When and if you “multitask” – doing more than one task at a time – does it make you more productive or efficient?
Psychologists who study what happens to cognition (mental processes) when people try to perform more than one task at a time have found that the mind and brain were not designed for heavy-duty multitasking. They uncovered this finding by measuring the cost in time for switching tasks – the “switch costs” incurred by multitasking.
Doing more than one task at a time – especially more than one complex task – takes a toll on productivity.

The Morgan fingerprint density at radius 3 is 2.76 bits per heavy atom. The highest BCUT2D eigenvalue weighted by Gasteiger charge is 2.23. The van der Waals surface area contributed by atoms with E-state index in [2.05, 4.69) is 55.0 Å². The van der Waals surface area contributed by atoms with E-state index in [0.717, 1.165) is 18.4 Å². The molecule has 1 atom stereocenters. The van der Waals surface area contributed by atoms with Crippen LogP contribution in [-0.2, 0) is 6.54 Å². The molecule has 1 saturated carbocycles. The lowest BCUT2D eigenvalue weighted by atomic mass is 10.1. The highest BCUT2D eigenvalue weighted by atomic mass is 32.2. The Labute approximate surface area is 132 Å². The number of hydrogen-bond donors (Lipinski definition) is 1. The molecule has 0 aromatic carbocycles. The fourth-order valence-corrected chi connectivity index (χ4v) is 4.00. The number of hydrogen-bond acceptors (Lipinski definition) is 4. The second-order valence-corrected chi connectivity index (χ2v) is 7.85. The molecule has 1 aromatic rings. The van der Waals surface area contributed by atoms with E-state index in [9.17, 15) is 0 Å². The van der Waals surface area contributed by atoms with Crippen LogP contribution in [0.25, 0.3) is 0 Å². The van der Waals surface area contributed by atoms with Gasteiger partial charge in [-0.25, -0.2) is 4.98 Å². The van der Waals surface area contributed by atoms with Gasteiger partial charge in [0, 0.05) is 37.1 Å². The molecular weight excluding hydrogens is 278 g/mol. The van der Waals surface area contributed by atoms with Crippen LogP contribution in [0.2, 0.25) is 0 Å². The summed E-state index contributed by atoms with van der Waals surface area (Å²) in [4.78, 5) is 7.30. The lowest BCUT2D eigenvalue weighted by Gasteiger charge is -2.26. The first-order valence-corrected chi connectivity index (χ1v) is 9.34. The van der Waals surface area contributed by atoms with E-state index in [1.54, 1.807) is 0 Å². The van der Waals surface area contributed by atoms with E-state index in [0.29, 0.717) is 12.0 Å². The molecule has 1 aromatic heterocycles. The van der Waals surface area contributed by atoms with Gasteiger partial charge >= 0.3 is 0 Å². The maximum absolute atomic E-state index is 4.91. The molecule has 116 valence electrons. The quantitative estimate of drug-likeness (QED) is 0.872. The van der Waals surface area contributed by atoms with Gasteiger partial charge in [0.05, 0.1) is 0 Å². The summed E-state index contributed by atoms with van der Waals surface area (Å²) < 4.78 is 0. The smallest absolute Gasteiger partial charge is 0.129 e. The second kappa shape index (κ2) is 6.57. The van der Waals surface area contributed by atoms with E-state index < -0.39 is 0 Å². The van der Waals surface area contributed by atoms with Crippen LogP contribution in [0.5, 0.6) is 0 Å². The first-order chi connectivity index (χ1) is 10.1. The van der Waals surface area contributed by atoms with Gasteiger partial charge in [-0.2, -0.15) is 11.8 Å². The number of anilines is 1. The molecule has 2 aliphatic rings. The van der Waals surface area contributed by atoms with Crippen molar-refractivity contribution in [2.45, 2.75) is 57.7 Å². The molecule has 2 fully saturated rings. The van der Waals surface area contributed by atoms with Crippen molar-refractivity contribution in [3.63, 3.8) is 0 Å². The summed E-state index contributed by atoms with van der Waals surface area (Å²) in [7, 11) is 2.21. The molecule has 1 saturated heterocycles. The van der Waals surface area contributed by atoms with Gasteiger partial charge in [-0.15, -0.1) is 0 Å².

Your “switch costs” – the cost of time incurred when you switch from one task to another – can add up to the point can cost as much as forty percent of your productive time.
You can read the Meyer, Evans and Rubinstein article from the American Psychological Association by clicking HERE.